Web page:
From Pride To Protest: How Russians Feel About Their Presidential Election


Russians head to the polls Sunday to vote in their presidential election. Vladimir Putin is expected to win handily. He has been in power now for 18 years — 14 as president and four as prime minister — and even he seems a little bored with his candidacy. A campaign speech he gave this week lasted just two minutes, and he didn’t even say the word “election.”

The good news for Putin is that none of his seven presidential challengers are polling higher than single digits. And the majority of voters in Russia seem happy with the status quo.

But Russia is an enormous country that spans 11 time zones. More than 140 million people live in Russia, and their opinions on politics, politicians and policy run the gamut.

So we spent time with three Russians living in Moscow and asked them who they plan to vote for or why they don’t plan to vote at all.

Viktoria Ivleva, 62, lives with her dog, a Thai Ridgeback named Lionya, in a flat in central Moscow. Her apartment is quiet and cozy, a refuge from the busy city streets, which likely comes in handy after she gets back from an assignment photographing conflict in the Donbass region of Ukraine.

Ivleva is an exacting person; she speaks intentionally and economically in perfect English. And she votes intentionally as well.

“I think it’s very important for a ruler to be kind,” she says of the man she’ll vote for on Sunday, Grigory Yavlinsky. He’s against armed conflict and was trained as an economist.

And even though she knows Yavlinsky has no shot at winning the election, she says it’s important to vote anyway.

“There’s always a point to struggle. I don’t think we’re in a sort of Buddha position to sit and watch. Lots of people have been sitting and watching for several years with no result,” she says.

“In most situations in life it’s better to do something than not to do anything. And you never know in Russia. It’s a country without floor and without ceiling. It’s a country where everything is allowed and nothing is allowed. So you figure it out.”

The offices of Project Network occupy a sleek, three-story loft in an industrial sector of Moscow. The exposed brick walls, wood floors and open floor plan would be at home in Brooklyn or San Francisco. But Project Network is definitely Russian. It’s a pro-Putin youth group, filled with hipster millennials who believe Putin is the way forward for the country.

Makar Vikhliyantsev is one of those millennials. He’s 33, and dresses like a Silicon Valley software engineer.

He says that he’s old enough to remember a time before Putin. There were lines for food when he was a small child and barely anyone he knew had a car.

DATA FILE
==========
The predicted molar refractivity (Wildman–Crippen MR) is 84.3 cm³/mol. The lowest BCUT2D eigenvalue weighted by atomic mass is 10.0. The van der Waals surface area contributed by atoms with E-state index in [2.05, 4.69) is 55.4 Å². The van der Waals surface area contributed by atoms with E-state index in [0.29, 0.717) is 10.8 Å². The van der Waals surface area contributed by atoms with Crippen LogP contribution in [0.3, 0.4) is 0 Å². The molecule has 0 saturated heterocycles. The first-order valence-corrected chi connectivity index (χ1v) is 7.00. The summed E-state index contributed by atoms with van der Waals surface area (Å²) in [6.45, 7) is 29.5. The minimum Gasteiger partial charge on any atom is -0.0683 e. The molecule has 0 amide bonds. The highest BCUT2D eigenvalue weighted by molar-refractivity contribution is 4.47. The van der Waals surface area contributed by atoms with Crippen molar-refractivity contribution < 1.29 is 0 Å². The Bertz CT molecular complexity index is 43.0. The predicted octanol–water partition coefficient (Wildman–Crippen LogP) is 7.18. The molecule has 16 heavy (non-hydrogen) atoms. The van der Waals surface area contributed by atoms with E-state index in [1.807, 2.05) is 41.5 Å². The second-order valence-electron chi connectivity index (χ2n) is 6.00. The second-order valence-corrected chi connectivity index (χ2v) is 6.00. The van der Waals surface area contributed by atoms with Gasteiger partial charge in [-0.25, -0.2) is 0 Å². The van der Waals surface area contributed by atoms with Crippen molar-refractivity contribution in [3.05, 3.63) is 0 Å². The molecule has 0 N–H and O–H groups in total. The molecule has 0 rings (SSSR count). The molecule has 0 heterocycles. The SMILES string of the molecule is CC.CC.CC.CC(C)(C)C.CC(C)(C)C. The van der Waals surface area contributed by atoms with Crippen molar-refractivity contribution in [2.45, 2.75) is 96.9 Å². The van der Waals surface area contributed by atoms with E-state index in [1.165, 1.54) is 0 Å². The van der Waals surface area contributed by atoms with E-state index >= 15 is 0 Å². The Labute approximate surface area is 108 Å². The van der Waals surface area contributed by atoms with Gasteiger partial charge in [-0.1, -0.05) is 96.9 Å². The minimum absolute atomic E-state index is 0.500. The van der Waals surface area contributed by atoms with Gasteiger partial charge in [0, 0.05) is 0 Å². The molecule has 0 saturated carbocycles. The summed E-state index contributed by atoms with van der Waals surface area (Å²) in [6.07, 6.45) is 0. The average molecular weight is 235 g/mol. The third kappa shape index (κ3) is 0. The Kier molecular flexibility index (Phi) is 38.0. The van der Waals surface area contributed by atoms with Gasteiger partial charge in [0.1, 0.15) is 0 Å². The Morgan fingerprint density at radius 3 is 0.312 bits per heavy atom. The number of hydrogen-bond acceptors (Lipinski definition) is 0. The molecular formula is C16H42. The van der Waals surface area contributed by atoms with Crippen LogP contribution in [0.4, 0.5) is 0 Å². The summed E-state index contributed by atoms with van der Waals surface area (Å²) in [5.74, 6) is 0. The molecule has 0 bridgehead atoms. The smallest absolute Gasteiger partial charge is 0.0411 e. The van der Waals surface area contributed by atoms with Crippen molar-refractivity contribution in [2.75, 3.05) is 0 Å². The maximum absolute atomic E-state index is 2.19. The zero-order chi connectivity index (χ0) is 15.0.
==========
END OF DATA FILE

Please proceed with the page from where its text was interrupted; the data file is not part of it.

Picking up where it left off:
“I felt ashamed for my country and for my president. And when Putin came, this sense of shame vanished. I gained this sense of pride. So you know, this is very cool.”

He says when he bought his first car, there were only two or three other cars in his apartment’s lot. Now you can barely find a parking spot. “Life has improved,” he says.

And Vikhliyantsev says that Putin appeals to him for another reason. “In Sex and the City, they present typical situations that women find themselves in. And it can be used as a kind of girl’s guide to behavior. Something very similar happens with Putin — when you watch him on TV, you see an example of how you should conduct yourself in life. I grew up without a father, so when I was a senior in high school, I had no idea of how to behave in this or that situation. But I would observe the way he responds, the way he addresses challenging questions. I found this very informative.”

Family therapist Viacheslav Moskvichov, 48, works in a tiny office near the center of Moscow. There are paints and coloring books in a plastic box on the floor — entertainment for some of his younger clients.

He wears jeans, a gray cardigan and a gray T-shirt. He has a friendly, open face and is quick to laugh at himself and with others.

Moskvichov says he will stay at home on Sunday, cook breakfast for his kids and maybe watch a movie with his family.

“I used to play my part in the spectacle, but now I just don’t think my vote matters,” he says.

He says that politics isn’t reality. Real life is talking to your neighbors, having a conversation with the guy who sits down next to you on the train.

He chooses the reality of human interaction over the spectacle of holding elections that he feels don’t matter. He says it’s all theater.

“Putin is the lead character,” Moskvichov says. “He did not participate in [any presidential] debates because only supporting actors participate in debates. And the way I see things is that the only option is for me not to participate in this theater.”

Freelance journalist Anna Shpakova contributed to this report.

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